The legendary Hall-of-Fame outfielder was a national hero during his record-setting career with the New York Yankees, but public revelations of alcoholism, infidelity, and family strife badly tarnished the ballplayer's reputation in his latter years.
In The Last Boy, Leavy plumbs the depths of the complex athlete, using copious first-hand research as well as her own memories, to show why The Mick remains the most beloved and misunderstood Yankee slugger of all time.
A Publishers Weekly Best Book of 2018
“Leavy’s newest masterpiece…. A major work of American history by an author with a flair for mesmerizing story-telling.” —Forbes
He lived in the present tense—in the camera’s lens. There was no frame he couldn’t or wouldn’t fill. He swung the heaviest bat, earned the most money, and incurred the biggest fines. Like all the new-fangled gadgets then flooding the marketplace—radios, automatic clothes washers, Brownie cameras, microphones and loudspeakers—Babe Ruth "made impossible events happen." Aided by his crucial partnership with Christy Walsh—business manager, spin doctor, damage control wizard, and surrogate father, all stuffed into one tightly buttoned double-breasted suit—Ruth drafted the blueprint for modern athletic stardom.
His was a life of journeys and itineraries—from uncouth to couth, spartan to spendthrift, abandoned to abandon; from Baltimore to Boston to New York, and back to Boston at the end of his career for a finale with the only team that would have him. There were road trips and hunting trips; grand tours of foreign capitals and post-season promotional tours, not to mention those 714 trips around the bases.
After hitting his 60th home run in September 1927—a total that would not be exceeded until 1961, when Roger Maris did it with the aid of the extended modern season—he embarked on the mother of all barnstorming tours, a three-week victory lap across America, accompanied by Yankee teammate Lou Gehrig. Walsh called the tour a "Symphony of Swat." The Omaha World Herald called it "the biggest show since Ringling Brothers, Barnum and Bailey, and seven other associated circuses offered their entire performance under one tent." In The Big Fella, acclaimed biographer Jane Leavy recreates that 21-day circus and in so doing captures the romp and the pathos that defined Ruth’s life and times.
Drawing from more than 250 interviews, a trove of previously untapped documents, and Ruth family records, Leavy breaks through the mythology that has obscured the legend and delivers the man.
With the air filled with eager anticipation, it is a picture-perfect evening for the Saints to battle their worthy opponent, the devilish Virginia Villains. Chosen to play quarterback in the second half of the game, J. C. has one big problem he has never played football. With Apostles and Saints as his teammates, J. C. and Coach Fumble Pitts somehow manage to pull off a few miraculous plays that include walking on water, speaking in tongues, and a Hail Mary pass like no other.
ALL SAINTS PLAY is a humorous tale filled with delightful and despicable characters who prove that sometimes all a football team needs to win is a miraculous intervention.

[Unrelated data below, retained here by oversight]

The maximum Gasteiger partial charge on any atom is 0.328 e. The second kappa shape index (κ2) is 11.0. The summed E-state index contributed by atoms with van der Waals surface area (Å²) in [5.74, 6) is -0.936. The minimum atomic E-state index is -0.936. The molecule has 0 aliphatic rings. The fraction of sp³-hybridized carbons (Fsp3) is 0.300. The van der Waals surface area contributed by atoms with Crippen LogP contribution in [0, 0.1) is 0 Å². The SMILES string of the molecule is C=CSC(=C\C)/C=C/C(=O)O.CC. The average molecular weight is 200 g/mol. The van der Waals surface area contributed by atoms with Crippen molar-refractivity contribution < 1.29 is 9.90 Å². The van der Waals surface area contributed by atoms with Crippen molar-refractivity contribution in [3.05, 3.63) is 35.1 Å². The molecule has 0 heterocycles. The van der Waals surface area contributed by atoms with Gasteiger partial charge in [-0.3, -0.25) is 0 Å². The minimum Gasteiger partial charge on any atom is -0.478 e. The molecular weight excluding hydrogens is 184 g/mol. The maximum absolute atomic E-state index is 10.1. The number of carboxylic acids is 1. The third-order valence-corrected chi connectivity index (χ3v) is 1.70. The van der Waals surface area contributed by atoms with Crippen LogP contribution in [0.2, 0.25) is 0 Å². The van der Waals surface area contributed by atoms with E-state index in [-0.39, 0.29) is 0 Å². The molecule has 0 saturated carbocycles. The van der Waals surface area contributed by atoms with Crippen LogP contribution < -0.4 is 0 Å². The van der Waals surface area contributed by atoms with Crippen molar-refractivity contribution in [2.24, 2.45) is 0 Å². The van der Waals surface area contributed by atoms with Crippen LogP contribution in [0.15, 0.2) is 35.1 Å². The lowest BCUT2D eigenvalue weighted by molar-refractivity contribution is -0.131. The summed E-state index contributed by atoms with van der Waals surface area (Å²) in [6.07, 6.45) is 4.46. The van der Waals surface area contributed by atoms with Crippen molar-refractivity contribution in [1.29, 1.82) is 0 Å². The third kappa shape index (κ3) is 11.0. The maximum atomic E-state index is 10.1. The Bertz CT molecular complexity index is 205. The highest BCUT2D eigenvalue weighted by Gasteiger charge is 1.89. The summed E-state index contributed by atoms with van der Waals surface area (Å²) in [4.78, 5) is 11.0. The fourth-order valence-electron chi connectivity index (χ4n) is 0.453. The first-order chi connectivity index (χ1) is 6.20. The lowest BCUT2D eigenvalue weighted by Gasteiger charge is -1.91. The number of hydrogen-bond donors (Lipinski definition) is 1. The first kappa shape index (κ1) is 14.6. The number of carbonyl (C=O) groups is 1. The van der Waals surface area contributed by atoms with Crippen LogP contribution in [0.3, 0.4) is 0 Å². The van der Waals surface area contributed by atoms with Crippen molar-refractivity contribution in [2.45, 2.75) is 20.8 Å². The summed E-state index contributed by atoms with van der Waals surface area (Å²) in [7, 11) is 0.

The tiny village of Trabane is tucked far away in the west of Ireland. A coastal resort on the Atlantic Ocean, the rugged strip of land that separates it from the beach boasts a golf course designed more by nature than by man. On 'links' like this golf is much more than just a game to those that play it. It is a battlefield where scores are settled and every man and woman is equal. Anything further from the wealth and luxury of an exclusive country club would be hard to imagine.
Yet to young Larry Lynch, nicknamed LOOPY, golf opens up new horizons and the chance of a better life. The story of Loopy about much more than golf, it is the struggle of good versus evil, played out against a majestic backdrop of towering sand dunes, emerald green fairways and Atlantic hailstorms that prick the face like steel knitting needles.
Loopy is pitted against snobbery, big business and ruthless financiers in a golf match that is a parable of life itself. Helped only by an eccentric caddy and a gaggle of noisy supporters, he takes on some of the world's best amateur golfers in a titanic struggle that will warm the heart of readers everywhere. Little does he know that he is playing for a prize far, far greater than a silver trophy.
Through it all, Binchy imbues the work with a wonderful feel of small town Ireland and, of course, the Irish spirit.
“Leavy has hit it out of the park…A lot more than a biography. It’s a consideration of how we create our heroes, and how this hero’s self perception distinguishes him from nearly every other great athlete in living memory… a remarkably rich portrait.” — Time
The instant New York Times bestseller about the baseball legend and famously reclusive Dodgers’ pitcher Sandy Koufax, from award-winning former Washington Post sportswriter Jane Leavy. Sandy Koufax reveals, for the first time, what drove the three-time Cy Young award winner to the pinnacle of baseball and then—just as quickly—into self-imposed exile.